This week’s Heavy Music HQ reviews include releases from Bait, Cauldron Black Ram, Cosmic Putrefaction, The Devil With No Name, Die Kreatur, Esoctrilihum, Evertrapped, From Hell, Her Chariot Awaits, Hexenbrett, Killitorous, King Witch, Maelstrom, Oz and Pretty Maids.
The ratings are on a 5 star scale.
Bait – Revelation Of The Pure (Les Acteurs de L’Ombre)
The German band Bait have issued two EPs over the past few years, and are emerging with their debut full-length Revelation Of The Pure. The band’s lineup includes Der Weg Einer Freiheit bassist Nicolas Ziska, who handles bass, vocals and lyrics on the record.
The core of Bait’s music is black metal, but they incorporate other influences as well. The main one is hardcore, injecting some viciousness into the icy black metal riffs. The vocals are mostly hardcore style emotional yells, not the typical black metal rasps. Tracks like “Into Misery” showcase everything from blastbeats to groovy riffs to post metal moments. It’s an effective blend of creativity, brutality and melody.
Cauldron Black Ram – Slaver (20 Buck Spin)
Cauldron Black Ram are an Australian band featuring members of Mournful Congregation and Stargazer. The members involved have created something different than their other bands. While Slaver has plenty of doom-ridden passages comparable to Mournful Congregation, the album doesn’t move at the plodding pace of Mournful Congregation’s funeral doom, nor does it progress like the avant-garde style of Stargazer. Their approach is more simplistic yet lethal and colossal.
“Flames” starts the album on a doomy note with a riff comparable to Cathedral. The down-tempo takes off in an explosion of death metal riffing and blasting before stopping and starting again. The drums really drive this album. One of the best examples is the militaristic patterns at the beginning of “His Appearance.” The palm-muted chugging that follows is equally awesome and fitting on this instrumental. Slaver is one of those albums that lives up to its cover art—grim and barbaric.
Cosmic Putrefaction – The Horizons Towards Which Splendour Withers (I, Voidhanger)
Cosmic Putrefaction’s sophomore album The Horizons Towards Which Splendour Withers comes a little over a year after their debut, and though the time between the two albums is short, lone member G.G. has shown great strides in the band’s existential death metal. No longer just compact bursts of madness, these songs are fully formed and pace the viciousness further out. G.G. doesn’t go fancy with his performance, digging into the grimy essence of the genre.
The experimental/ambient side of the band shown on their first album is still evident, though better incorporated on this go around. The centerpiece of this design is closer “Utterance Of The Fall Of Man,” which incorporates orchestration and synths in a grand sonic execution of mankind. It’s a striking statement made, one that leaves the listener in awe even after having their ears blown apart for 30 minutes prior.
Devil With No Name –
Devil With No Name (New Density)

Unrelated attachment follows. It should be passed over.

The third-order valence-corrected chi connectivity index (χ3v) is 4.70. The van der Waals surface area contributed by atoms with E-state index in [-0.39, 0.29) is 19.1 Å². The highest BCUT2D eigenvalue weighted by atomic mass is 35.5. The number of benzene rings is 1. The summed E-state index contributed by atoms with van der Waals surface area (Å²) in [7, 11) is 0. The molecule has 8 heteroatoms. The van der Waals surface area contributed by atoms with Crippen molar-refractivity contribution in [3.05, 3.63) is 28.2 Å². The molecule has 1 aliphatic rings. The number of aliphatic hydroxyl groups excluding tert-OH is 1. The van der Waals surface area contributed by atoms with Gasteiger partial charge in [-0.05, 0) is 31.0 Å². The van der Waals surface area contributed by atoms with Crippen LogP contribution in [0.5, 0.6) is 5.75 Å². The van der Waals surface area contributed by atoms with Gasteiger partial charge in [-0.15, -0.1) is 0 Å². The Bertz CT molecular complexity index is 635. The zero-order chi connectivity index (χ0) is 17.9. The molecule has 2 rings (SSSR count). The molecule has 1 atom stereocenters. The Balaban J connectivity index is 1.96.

The unforgiving desert of the southwest United States is where the members of Devil With No Name gather their inspiration from. This self-titled EP puts that environment in a black metal funnel. The band’s name is a nod to Sergio Leone and his cinematic series involving Clint Eastwood’s “Man With No Name.” Instead of cowboys, the group spotlight a darker entity, praising it outright in the surprisingly catchy “Alleluia.”
The EP rises in a cranky manner with “Grand Western Apostasy,” which feels like the soundtrack to a Western film condensed to six minutes. It’s as if Ennio Morricone found inspiration after a weekend binge of Wolvhammer. For pure, unaltered black metal, the frantic “Sycophants Of The Covenant” should prove fruitful, leading up to a mid-tempo stomp with closer “Monad.” Devil With No Name have the thousand-yard stare of Eastwood, though underneath a layer of corpse paint.
Die Kreatur – Panoptikum (Napalm)
Championing the seasoned industrial duo of Oomph!’s Dero Goi and Lord of the Lost’s Chris Harms, Die Kreatur have unleashed an auspicious, albeit bloated, debut with Panoptikum. It’s a 12-track romper that leaves little space to breathe betwixt its blend of throttling guitars, wailing synth notes and stentorian vocals, switching its priorities from moshing to grooving with minimal notice.
The tracklist may spout variety from song to song, like twisted nursery rhyme “Schlafes Braut” or “Untergang,” which takes both namesake and sound palette from the Doom (2016) video game, but the tracks themselves lack evolution. It’s not a deal-breaker by any means and the verse-chorus-verse-chorus structure does lend itself to a greater earworm appeal, which is perhaps the point, but it does seem oddly structurally one-dimensional coming from a duo so honed within their craft. Nonetheless, while there is fat to be trimmed here, the meat beneath remains memorable and boisterous.
Esoctrilihum – Eternity Of Shaog (I, Voidhanger)
When you’re the only guy in the band, you can work as quickly as you’d like not having to worry about anybody’s else schedule. With the French one-man black metal act Esoctrilihum, that has meant a packed release schedule. Eternity Of Shaog is Asthaghul’s fifth album in less than three years.
Even with the quick turnarounds, Esoctrilihum doesn’t skimp on material, generally issuing albums of at least an hour in length. This one clocks in just over the 60 minute mark, but doesn’t drag for a moment. The songs range from epic tracks like “Exh-Eni Soph” with symphonic elements adding grandiosity to the black/death intensity, to more focused songs like “Namhera.” Adding instruments like violins to tracks such “Shayr-Thas” and “Aylowenn Aela” give it an even more unique sound. By balancing avant-garde with brutality, Asthaghul has created his most compelling album yet.
Canada’s Evertrapped show mainstream appeal to their music and come out with an aggressive, yet melodic mindset on their fourth release. The songs are alternative metal in nature and feature an accessible sound. They are abrasive in an almost hardcore manner, but manage to be simplistic at the same time. The Last Extinction is pleasing to listen to, but heavy enough to have a more metallic appeal.
The singing is even more hoarse than the guitar playing on the disc. It all adds up to a fairly well-rounded release that is fun to listen to. There are some thrash aspects, but a great deal of melodic death metal elements as well. The music is delivered at a relatively fast pace, but kept restrained. It’s hard to figure out a comparison to the band because they sound so different, and Evertrapped should appeal to a variety of music fans.
From Hell – Rats & Ravens (Scourge)